Objectives: Given the challenges of conducting experimental studies in criminology and criminal justice, propensity score matching (PSM) represents one of the most commonly used techniques for evaluating the efficacy of treatment conditions on future behavior. Nevertheless, current iterations of PSM fail to adjust for the effects of longitudinal clustering on participant exposure to treatment conditions. The current study presents and evaluates longitudinal PSM (LPSM) as an alternative method for assessing the effects of a treatment condition on future behavior. LPSM adjusts for the effects of longitudinal clustering (i.e., clustered error) by assuming that the association between a cross-sectional predictor and a treatment condition varies depending upon the time at which the treatment was administered. Methods: Two general steps were taken to evaluate the validity of LPSM. First, we conducted a series of simulation analyses to illustrate the LPSM method. Second, we further demonstrate the method using data from 63,899 inmates incarcerated in Ohio prisons by assessing the effects of prison programming on recidivism over a three-year post-release period. Disparities in treatment effects were compared between cross-sectional PSM and LPSM. Results: The simulation and demonstration analyses produced evidence of disparities in results between LPSM and cross-sectional PSM. LPSM appeared to provide the superior adjustment for longitudinal clustering relative to cross-sectional PSM. Conclusions: LPSM provides a useful alternative to cross-sectional PSM when the probability of exposure to a treatment condition varies by the time at which the treatment was administered.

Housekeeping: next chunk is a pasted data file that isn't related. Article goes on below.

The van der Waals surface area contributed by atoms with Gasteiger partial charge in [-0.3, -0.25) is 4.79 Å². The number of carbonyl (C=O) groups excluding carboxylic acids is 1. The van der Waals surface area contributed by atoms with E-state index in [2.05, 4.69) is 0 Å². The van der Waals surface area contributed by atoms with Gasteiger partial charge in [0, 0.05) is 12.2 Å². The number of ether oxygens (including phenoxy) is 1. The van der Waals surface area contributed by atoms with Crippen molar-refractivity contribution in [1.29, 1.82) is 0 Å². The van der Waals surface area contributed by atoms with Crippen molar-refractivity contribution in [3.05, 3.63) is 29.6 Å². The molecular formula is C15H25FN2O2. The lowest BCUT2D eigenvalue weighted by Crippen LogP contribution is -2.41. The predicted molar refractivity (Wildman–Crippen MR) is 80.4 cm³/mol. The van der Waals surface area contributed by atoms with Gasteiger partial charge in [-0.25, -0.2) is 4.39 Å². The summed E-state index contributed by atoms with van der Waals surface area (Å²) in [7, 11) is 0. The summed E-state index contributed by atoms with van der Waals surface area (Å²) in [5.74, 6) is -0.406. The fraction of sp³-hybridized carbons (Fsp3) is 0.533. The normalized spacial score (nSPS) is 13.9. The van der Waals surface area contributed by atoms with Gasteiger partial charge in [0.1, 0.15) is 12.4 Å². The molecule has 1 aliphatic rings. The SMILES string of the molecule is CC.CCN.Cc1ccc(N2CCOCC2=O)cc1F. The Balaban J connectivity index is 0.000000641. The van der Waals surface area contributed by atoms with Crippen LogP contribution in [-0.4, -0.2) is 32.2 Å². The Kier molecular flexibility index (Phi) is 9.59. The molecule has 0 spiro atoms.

All Science Journal Classification (ASJC) codes
- Pathology and Forensic Medicine